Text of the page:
Well, this is just tremendously inconvenient.

After putting out a blog on Zurich last week and a big update to subscribers to the lang cat Guide to Platform Pricing, AXA’s only gone and made a pricing change to its Elevate platform. I really wish these people would check with me first. Don’t they know who I am?

*phone rings, muffled conversation*

Ah. It turns out they know exactly. Awkward.

Anyway, inconvenience aside, Elevate has always had a tough sell on its book price – starting at 65bps and with an heroic number of step points (10 at the last count), meaning it’s often been forced down the tactical deal route. That’s fun for the sales guys who get to feel in control, but it’s not much use for developing a reputation for competitive pricing in the round.

However, all that is in the past ‘cos AXA has done the decent thing and chopped its standard rates, whilst simplifying the structure a bit – still stepped but with fewer of them. Here’s how it looks:

This is quite a cut. By way of contrast, the original starting point was 65bps for smaller portfolios – this is now down to 40bps. At £100k AXA used to reach into your pocket and have it away on their toes with 55bps – now 32bps. Feeding all this into the lang cat’s Recursive Pricing Engine (Turing Module Enabled) and standing well back, that’s a 40% cut. A little off the top usually doesn’t hurt – as the vasectomist said to his client – but 40% off anything is a serious step.

The structure is flat priced in terms of basis points, but there’s a £48 charge for the SIPP wrapper. I’m not sure this is necessary in this day and age – I mean, AXA are running pensions and stuff anyway, so it’s hardly a bother to do a few more – but an extra £48 is a much better deal than whapping 10bps onto the AMC and nicking a bunch of upside you’re not really entitled to. Drawdown is reasonably priced at £80pa and it’s per client not per arrangement – so even if you transfer in a bunch of pensions in drawdown with different review dates, it’s still just one eighty quid charge. Fairy muff.

So let’s have a look at a shortened table and see how it all shakes out – as ever, subscribers to the Guide get the full version, probably tomorrow or Thursday. We’ll do ISA/GIA first:

(We’ve loaded in some trading charges for AJ Bell).

OK, so the first thing to say is that this is a transformation for Elevate. While not challenging the price leaders such as Alliance Trust (not in the table), AJ Bell and Aviva, Elevate has moved from looking way out of touch to being in the hunt. Another way of saying that is that it’s only just caught up with the market. But if we look at the lifeco competitor set, AXA is now 2nd cheapest behind Aviva at the vital £100k portfolio point, and even shades Cofunds and Nucleus by a couple of bips each. The 28bps charge at the top end is too much, but my source at AXA tells me they’re open to bespoke pricing above £1m or so, so any advisers thinking of putting big cases on should phone first.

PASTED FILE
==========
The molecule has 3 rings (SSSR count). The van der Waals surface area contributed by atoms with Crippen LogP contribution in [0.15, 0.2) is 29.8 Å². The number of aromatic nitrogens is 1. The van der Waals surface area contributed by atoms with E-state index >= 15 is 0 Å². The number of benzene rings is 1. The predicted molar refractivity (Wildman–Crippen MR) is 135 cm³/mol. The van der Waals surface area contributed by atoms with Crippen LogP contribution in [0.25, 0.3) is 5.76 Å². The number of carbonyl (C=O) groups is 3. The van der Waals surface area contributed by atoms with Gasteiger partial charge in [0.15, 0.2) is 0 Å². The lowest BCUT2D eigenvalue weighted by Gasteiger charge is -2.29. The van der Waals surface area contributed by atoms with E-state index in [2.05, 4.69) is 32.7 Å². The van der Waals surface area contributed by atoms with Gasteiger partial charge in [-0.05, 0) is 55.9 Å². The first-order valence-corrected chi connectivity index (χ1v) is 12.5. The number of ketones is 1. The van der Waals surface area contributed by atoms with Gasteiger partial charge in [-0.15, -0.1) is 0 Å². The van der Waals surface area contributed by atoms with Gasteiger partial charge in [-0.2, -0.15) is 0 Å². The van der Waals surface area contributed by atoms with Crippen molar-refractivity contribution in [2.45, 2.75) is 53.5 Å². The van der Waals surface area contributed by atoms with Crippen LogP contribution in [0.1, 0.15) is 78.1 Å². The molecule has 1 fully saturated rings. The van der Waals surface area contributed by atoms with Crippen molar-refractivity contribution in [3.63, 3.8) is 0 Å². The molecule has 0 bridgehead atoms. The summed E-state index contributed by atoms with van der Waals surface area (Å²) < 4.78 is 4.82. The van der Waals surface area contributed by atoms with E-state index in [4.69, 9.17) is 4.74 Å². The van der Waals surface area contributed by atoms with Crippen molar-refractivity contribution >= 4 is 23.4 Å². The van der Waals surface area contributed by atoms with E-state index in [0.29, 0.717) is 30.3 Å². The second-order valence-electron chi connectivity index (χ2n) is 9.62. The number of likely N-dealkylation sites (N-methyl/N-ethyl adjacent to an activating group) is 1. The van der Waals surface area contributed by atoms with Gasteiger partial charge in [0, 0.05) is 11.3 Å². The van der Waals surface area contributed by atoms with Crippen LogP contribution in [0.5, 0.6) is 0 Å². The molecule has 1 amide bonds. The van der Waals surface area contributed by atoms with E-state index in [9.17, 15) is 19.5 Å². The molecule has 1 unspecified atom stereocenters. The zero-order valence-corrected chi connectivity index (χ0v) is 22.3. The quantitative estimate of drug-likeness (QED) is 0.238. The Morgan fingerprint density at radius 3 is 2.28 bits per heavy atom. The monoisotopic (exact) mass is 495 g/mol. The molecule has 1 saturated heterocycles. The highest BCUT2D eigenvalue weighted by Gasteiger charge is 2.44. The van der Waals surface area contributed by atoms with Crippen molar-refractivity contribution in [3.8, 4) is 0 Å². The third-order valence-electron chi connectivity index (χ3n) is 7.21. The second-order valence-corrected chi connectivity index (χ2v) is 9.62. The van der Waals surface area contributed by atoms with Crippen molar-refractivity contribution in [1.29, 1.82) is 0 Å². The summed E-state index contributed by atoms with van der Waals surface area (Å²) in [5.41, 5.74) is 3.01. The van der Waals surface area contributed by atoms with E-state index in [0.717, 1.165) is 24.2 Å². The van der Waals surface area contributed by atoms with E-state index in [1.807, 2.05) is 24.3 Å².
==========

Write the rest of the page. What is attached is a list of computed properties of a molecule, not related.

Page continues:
Note – in AXA’s stepped structure £100,000 is a precipice point, so my figures show their lower charge. If I did £99,999 the whole portfolio would be charged at a higher tranche point. C’est la vie, but it’s something advisers should be aware of.

In SIPP-land, the £48 inevitably makes a difference, but not a huge one. Here’s how it looks:

This is the same story – it puts Elevate into a competitive position in the market generally, but takes a big munch out of the other lifecos except Aviva. In particular, the 2 most recent entrants – AEGON’s ARC platform and Zurich’s ZIP – are looking a bit less clever and will have to fight even harder to demonstrate value. The picture for AXA looks even stronger in 2013 – the £48 doesn’t kick in till 2014 – and I suspect it’s something those with a penchant for negotiation can probably get rid of anyway.

A couple of other things – existing clients can be moved onto the new structure but this doesn’t happen automatically. AXA spout some stuff about control for advisers, but effectively what this does is create a legacy issue on a new model platform, which is all kinds of daft. A clue as to why, though, is that the Architas offer calcs aren’t smart enough to work out the proportion of a year that the client has been on each structure. So if you move a client on the offer (say) 50% of the way through the year from 60bps to 34bps, then the client’s cashback will only be 34bps for the whole year rather than a weighted cashback reflecting the time spent in each structure. That’s kinda daft, but it means that advisers using the Architas offer should think very carefully before moving clients outside of the cashback anniversary. Careful diary management is essential here.

Moving clients from the old to new charging structure is treated by AXA as an advised event, and given that it won’t be live until January, you can see what’s going on there. It’ll be an offline process – after all, it’s not like this is an online system – and AXA will be providing lovely forms which clients will have to sign. It’s probably worth it, though – on a £200k portfolio the client can save £460 a year, and it’s better in their pocket than a Parisian one.

In conclusion – AXA has been radical here compared to its existing structure. It should be praised for that, but we shouldn’t mix the depth of the cut required to make them competitive with them being genuinely radical next to the market. Their old structure was just ridiculously overpriced; this one isn’t. Game on.